Consider Narrow Rows for Higher Corn Yields in West-Central and Northwest Minnesota

By Jeff Coulter, Extension Corn Agronomist; and Lizabeth Stahl, Extension Educator - Crops
Now is a great time to consider modifications to your corn production system for 2010. A key step to higher corn yields may be narrow rows (narrower than 30 inches). Planting corn in narrow rows increases the within-row distance between plants, which in theory helps minimize competition among plants for water, nutrients, and light. This is particularly true in the northern Corn Belt, where the shorter growing season and cooler air temperatures can limit crop yield potential. For corn growers contemplating narrow rows, consider the following.

Sunflower Rust Fungus is Alive and Well in Minnesota and North Dakota

By Dr. Charla Hollingsworth, Plant Pathologist, U of Minnesota Extension
and Dr. Sam Markell, Plant Pathologist, NDSU Extension Service

This past week, the fungus that causes rust on sunflower, Puccinia helianthi, was identified on wild and volunteer sunflowers in Minnesota and North Dakota. The rust fungus is known as a "macrocyclic" pathogen because it produces five successive types of spores during its lifecycle. While all five types of spores are produced on sunflower, only one type is responsible for causing rust epidemics.

Wireworms in Small Grains

by Dr. Ian MacRae, Extension Entomologist
I've received reports of wireworms in small grains this season - not surprising this year given that wireworm tend to be more active in cooler conditions. There are several species of wireworms in the Red River Valley and although they're usually neither a frequent nor wide-spread problem in the RRV, when they do occur, damage can be quite significant even leading to a total field loss.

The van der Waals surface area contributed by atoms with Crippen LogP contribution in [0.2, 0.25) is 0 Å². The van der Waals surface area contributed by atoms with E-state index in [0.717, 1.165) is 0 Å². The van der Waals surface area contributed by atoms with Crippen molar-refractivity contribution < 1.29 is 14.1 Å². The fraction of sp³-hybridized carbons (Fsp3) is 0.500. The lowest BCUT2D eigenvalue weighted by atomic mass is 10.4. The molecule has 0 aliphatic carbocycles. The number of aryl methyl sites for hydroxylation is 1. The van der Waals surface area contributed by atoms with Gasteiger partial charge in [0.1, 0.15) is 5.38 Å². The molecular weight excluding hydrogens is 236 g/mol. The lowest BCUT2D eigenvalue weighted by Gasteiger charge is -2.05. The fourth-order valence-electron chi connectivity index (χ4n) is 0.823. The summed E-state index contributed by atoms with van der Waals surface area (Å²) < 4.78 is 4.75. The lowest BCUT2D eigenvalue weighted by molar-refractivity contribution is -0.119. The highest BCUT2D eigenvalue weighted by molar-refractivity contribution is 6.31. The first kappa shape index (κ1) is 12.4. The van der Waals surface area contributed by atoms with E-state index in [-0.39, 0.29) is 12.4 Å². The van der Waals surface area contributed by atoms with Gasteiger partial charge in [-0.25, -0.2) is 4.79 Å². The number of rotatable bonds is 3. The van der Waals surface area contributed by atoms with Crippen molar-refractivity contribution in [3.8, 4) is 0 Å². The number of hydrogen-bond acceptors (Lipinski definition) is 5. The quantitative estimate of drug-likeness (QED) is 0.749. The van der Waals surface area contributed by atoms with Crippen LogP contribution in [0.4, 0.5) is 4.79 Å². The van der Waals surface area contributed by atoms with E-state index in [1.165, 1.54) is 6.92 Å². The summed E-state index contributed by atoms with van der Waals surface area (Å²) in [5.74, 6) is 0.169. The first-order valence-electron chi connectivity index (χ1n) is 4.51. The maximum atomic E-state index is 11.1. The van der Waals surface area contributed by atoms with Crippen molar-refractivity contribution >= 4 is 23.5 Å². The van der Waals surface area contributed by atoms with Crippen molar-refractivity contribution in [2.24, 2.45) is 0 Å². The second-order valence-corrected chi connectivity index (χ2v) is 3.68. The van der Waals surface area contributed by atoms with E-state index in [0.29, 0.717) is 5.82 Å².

Controlling Canada thistle with Milestone

By Carlyle Holen, IPM Specialist, U of Minnesota Extension
What is the optimum time to treat Canada thistle (Figure 1) in non-cropland with Milestone? Based on field trials at Ada in 2007 the window for application is pretty wide and perhaps a better way to frame the question might be: What is the least effective time to treat Canada thistle?

Cool Temperatures Delay Alfalfa Weevil: Time to Scout Fields in NW MN

By Phillip Glogoza, Extension Educator - Crops

The cool temperatures have delayed alfalfa weevil population development in the region. In west central MN, first cut got underway two weeks ago. As we move northwest, first cut may just be beginning for some. In some cases, cutting alfalfa may have removed significant eggs laid in stems, while in other sites young larvae are feeding in the growing terminals, whether it is regrowth or uncut alfalfa.

Causes of Seedling Stand Losses in Spring Wheat

Jochum Wiersma, Small grains specialist
Seedling stand loss is defined as the percentage of viable seed that fails to become a healthy plant. In order to understand the causes of stand loss we need to also define seedling vigor. Seedling vigor is defined as those seed properties that determine the potential for rapid, uniform emergence and development of normal seedlings under a wide range of conditions. Causes of seedling stand losses can be categorized in three broad categories - intrinsic attributes, biotic stresses, and abiotic stresses.